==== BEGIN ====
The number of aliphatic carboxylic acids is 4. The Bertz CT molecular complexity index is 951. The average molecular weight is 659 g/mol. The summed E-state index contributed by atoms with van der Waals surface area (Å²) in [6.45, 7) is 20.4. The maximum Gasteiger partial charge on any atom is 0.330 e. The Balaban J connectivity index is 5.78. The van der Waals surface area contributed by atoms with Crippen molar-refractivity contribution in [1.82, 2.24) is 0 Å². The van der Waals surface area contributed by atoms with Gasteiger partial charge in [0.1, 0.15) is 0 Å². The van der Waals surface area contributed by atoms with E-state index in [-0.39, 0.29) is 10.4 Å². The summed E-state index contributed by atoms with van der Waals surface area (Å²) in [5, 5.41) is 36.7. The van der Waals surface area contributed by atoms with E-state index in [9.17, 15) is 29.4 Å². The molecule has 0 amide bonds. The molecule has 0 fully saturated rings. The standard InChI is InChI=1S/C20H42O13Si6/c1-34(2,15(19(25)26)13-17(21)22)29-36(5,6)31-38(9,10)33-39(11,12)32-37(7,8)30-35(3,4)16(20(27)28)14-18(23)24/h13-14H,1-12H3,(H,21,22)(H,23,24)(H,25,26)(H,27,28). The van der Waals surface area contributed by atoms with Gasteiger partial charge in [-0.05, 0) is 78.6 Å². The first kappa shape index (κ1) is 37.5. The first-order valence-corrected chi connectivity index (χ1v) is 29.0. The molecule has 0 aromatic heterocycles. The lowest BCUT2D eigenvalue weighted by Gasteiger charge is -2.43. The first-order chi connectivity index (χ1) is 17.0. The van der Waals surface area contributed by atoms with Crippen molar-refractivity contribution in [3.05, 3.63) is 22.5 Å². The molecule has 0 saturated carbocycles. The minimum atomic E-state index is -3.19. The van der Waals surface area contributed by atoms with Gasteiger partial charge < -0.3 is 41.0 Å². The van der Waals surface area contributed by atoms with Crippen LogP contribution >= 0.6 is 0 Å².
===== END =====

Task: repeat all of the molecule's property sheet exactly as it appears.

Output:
The number of aliphatic carboxylic acids is 4. The Bertz CT molecular complexity index is 951. The average molecular weight is 659 g/mol. The summed E-state index contributed by atoms with van der Waals surface area (Å²) in [6.45, 7) is 20.4. The maximum Gasteiger partial charge on any atom is 0.330 e. The Balaban J connectivity index is 5.78. The van der Waals surface area contributed by atoms with Crippen molar-refractivity contribution in [1.82, 2.24) is 0 Å². The van der Waals surface area contributed by atoms with Gasteiger partial charge in [0.1, 0.15) is 0 Å². The van der Waals surface area contributed by atoms with E-state index in [-0.39, 0.29) is 10.4 Å². The summed E-state index contributed by atoms with van der Waals surface area (Å²) in [5, 5.41) is 36.7. The van der Waals surface area contributed by atoms with E-state index in [9.17, 15) is 29.4 Å². The molecule has 0 amide bonds. The molecule has 0 fully saturated rings. The standard InChI is InChI=1S/C20H42O13Si6/c1-34(2,15(19(25)26)13-17(21)22)29-36(5,6)31-38(9,10)33-39(11,12)32-37(7,8)30-35(3,4)16(20(27)28)14-18(23)24/h13-14H,1-12H3,(H,21,22)(H,23,24)(H,25,26)(H,27,28). The van der Waals surface area contributed by atoms with Gasteiger partial charge in [-0.05, 0) is 78.6 Å². The first kappa shape index (κ1) is 37.5. The first-order valence-corrected chi connectivity index (χ1v) is 29.0. The molecule has 0 aromatic heterocycles. The lowest BCUT2D eigenvalue weighted by Gasteiger charge is -2.43. The first-order chi connectivity index (χ1) is 17.0. The van der Waals surface area contributed by atoms with Crippen molar-refractivity contribution in [3.05, 3.63) is 22.5 Å². The molecule has 0 saturated carbocycles. The minimum atomic E-state index is -3.19. The van der Waals surface area contributed by atoms with Gasteiger partial charge < -0.3 is 41.0 Å². The van der Waals surface area contributed by atoms with Crippen LogP contribution >= 0.6 is 0 Å².